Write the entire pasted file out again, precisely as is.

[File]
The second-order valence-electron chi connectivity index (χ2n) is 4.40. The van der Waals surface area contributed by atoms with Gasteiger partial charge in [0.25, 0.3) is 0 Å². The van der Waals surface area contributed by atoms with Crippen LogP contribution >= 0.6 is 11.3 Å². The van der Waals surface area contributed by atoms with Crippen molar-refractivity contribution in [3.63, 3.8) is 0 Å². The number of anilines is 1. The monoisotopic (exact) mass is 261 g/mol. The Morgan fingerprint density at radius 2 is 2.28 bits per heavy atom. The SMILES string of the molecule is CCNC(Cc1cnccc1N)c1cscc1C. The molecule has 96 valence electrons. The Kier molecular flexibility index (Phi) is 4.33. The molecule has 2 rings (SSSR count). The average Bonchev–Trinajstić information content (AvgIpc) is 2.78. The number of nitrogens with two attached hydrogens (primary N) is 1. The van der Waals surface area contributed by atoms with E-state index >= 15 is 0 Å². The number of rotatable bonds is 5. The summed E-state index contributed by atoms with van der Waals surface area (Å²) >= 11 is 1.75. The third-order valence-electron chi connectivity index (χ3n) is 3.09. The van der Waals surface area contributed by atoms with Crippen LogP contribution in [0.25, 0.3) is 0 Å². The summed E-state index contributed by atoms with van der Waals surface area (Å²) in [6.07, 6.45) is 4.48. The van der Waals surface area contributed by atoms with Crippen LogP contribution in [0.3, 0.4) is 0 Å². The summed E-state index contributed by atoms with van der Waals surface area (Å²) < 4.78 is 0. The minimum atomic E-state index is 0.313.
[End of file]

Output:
The second-order valence-electron chi connectivity index (χ2n) is 4.40. The van der Waals surface area contributed by atoms with Gasteiger partial charge in [0.25, 0.3) is 0 Å². The van der Waals surface area contributed by atoms with Crippen LogP contribution >= 0.6 is 11.3 Å². The van der Waals surface area contributed by atoms with Crippen molar-refractivity contribution in [3.63, 3.8) is 0 Å². The number of anilines is 1. The monoisotopic (exact) mass is 261 g/mol. The Morgan fingerprint density at radius 2 is 2.28 bits per heavy atom. The SMILES string of the molecule is CCNC(Cc1cnccc1N)c1cscc1C. The molecule has 96 valence electrons. The Kier molecular flexibility index (Phi) is 4.33. The molecule has 2 rings (SSSR count). The average Bonchev–Trinajstić information content (AvgIpc) is 2.78. The number of nitrogens with two attached hydrogens (primary N) is 1. The van der Waals surface area contributed by atoms with E-state index >= 15 is 0 Å². The number of rotatable bonds is 5. The summed E-state index contributed by atoms with van der Waals surface area (Å²) >= 11 is 1.75. The third-order valence-electron chi connectivity index (χ3n) is 3.09. The van der Waals surface area contributed by atoms with Crippen LogP contribution in [0.25, 0.3) is 0 Å². The summed E-state index contributed by atoms with van der Waals surface area (Å²) in [6.07, 6.45) is 4.48. The van der Waals surface area contributed by atoms with Crippen LogP contribution in [0.3, 0.4) is 0 Å². The summed E-state index contributed by atoms with van der Waals surface area (Å²) < 4.78 is 0. The minimum atomic E-state index is 0.313.